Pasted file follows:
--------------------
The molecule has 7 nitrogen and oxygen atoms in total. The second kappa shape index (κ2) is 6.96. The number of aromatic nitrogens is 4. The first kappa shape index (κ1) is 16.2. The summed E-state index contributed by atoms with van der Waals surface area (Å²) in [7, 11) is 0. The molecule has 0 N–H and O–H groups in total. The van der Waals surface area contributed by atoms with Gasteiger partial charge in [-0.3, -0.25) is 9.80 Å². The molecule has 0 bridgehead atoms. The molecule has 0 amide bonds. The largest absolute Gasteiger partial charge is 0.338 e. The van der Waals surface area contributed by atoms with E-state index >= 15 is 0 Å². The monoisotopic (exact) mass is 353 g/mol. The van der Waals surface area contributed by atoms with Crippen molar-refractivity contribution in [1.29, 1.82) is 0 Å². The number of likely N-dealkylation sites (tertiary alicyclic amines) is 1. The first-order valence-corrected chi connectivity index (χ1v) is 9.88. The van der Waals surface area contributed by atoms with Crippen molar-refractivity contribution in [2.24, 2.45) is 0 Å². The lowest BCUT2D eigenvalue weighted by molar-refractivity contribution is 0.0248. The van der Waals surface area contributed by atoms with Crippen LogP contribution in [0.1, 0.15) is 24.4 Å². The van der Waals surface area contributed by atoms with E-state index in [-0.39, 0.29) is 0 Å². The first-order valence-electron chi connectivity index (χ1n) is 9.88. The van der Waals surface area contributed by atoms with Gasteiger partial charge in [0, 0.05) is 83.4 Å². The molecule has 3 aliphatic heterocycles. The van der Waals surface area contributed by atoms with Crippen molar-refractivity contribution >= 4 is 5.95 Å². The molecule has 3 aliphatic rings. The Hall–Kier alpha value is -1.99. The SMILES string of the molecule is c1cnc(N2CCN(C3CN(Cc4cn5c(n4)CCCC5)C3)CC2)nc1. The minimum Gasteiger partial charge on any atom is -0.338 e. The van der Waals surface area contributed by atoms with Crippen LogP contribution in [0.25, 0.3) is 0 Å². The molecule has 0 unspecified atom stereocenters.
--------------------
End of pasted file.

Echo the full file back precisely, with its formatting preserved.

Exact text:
The molecule has 7 nitrogen and oxygen atoms in total. The second kappa shape index (κ2) is 6.96. The number of aromatic nitrogens is 4. The first kappa shape index (κ1) is 16.2. The summed E-state index contributed by atoms with van der Waals surface area (Å²) in [7, 11) is 0. The molecule has 0 N–H and O–H groups in total. The van der Waals surface area contributed by atoms with Gasteiger partial charge in [-0.3, -0.25) is 9.80 Å². The molecule has 0 bridgehead atoms. The molecule has 0 amide bonds. The largest absolute Gasteiger partial charge is 0.338 e. The van der Waals surface area contributed by atoms with E-state index >= 15 is 0 Å². The monoisotopic (exact) mass is 353 g/mol. The van der Waals surface area contributed by atoms with Crippen molar-refractivity contribution in [1.29, 1.82) is 0 Å². The number of likely N-dealkylation sites (tertiary alicyclic amines) is 1. The first-order valence-corrected chi connectivity index (χ1v) is 9.88. The van der Waals surface area contributed by atoms with Crippen molar-refractivity contribution in [2.24, 2.45) is 0 Å². The lowest BCUT2D eigenvalue weighted by molar-refractivity contribution is 0.0248. The van der Waals surface area contributed by atoms with Crippen LogP contribution in [0.1, 0.15) is 24.4 Å². The van der Waals surface area contributed by atoms with E-state index in [-0.39, 0.29) is 0 Å². The first-order valence-electron chi connectivity index (χ1n) is 9.88. The van der Waals surface area contributed by atoms with Gasteiger partial charge in [0, 0.05) is 83.4 Å². The molecule has 3 aliphatic heterocycles. The van der Waals surface area contributed by atoms with Crippen molar-refractivity contribution >= 4 is 5.95 Å². The molecule has 3 aliphatic rings. The Hall–Kier alpha value is -1.99. The SMILES string of the molecule is c1cnc(N2CCN(C3CN(Cc4cn5c(n4)CCCC5)C3)CC2)nc1. The minimum Gasteiger partial charge on any atom is -0.338 e. The van der Waals surface area contributed by atoms with Crippen LogP contribution in [0.25, 0.3) is 0 Å². The molecule has 0 unspecified atom stereocenters.